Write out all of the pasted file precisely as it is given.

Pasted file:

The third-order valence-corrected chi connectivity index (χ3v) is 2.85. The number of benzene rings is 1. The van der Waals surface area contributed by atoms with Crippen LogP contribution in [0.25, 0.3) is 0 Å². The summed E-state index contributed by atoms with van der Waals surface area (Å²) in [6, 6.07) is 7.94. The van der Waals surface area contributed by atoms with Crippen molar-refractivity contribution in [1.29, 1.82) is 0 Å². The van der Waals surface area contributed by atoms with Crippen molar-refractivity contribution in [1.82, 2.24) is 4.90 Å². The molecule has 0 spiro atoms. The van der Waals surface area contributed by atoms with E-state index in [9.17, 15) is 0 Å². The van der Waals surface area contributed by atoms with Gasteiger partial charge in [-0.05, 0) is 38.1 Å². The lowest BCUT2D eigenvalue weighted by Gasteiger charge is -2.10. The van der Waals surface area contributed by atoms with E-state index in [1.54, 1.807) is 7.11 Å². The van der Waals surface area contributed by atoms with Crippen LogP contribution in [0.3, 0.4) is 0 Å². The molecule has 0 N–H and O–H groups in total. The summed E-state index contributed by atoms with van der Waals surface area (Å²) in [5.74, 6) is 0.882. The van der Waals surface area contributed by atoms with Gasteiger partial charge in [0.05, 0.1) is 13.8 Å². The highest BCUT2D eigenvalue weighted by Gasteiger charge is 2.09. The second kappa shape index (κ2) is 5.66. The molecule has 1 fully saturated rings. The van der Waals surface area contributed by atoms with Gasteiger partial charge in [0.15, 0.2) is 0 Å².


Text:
The third-order valence-corrected chi connectivity index (χ3v) is 2.85. The number of benzene rings is 1. The van der Waals surface area contributed by atoms with Crippen LogP contribution in [0.25, 0.3) is 0 Å². The summed E-state index contributed by atoms with van der Waals surface area (Å²) in [6, 6.07) is 7.94. The van der Waals surface area contributed by atoms with Crippen molar-refractivity contribution in [1.29, 1.82) is 0 Å². The van der Waals surface area contributed by atoms with Crippen molar-refractivity contribution in [1.82, 2.24) is 4.90 Å². The molecule has 0 spiro atoms. The van der Waals surface area contributed by atoms with E-state index in [9.17, 15) is 0 Å². The van der Waals surface area contributed by atoms with Gasteiger partial charge in [-0.05, 0) is 38.1 Å². The lowest BCUT2D eigenvalue weighted by Gasteiger charge is -2.10. The van der Waals surface area contributed by atoms with E-state index in [1.54, 1.807) is 7.11 Å². The van der Waals surface area contributed by atoms with Crippen LogP contribution in [0.3, 0.4) is 0 Å². The molecule has 0 N–H and O–H groups in total. The summed E-state index contributed by atoms with van der Waals surface area (Å²) in [5.74, 6) is 0.882. The van der Waals surface area contributed by atoms with Gasteiger partial charge in [0.05, 0.1) is 13.8 Å². The highest BCUT2D eigenvalue weighted by Gasteiger charge is 2.09. The second kappa shape index (κ2) is 5.66. The molecule has 1 fully saturated rings. The van der Waals surface area contributed by atoms with Gasteiger partial charge in [0.15, 0.2) is 0 Å².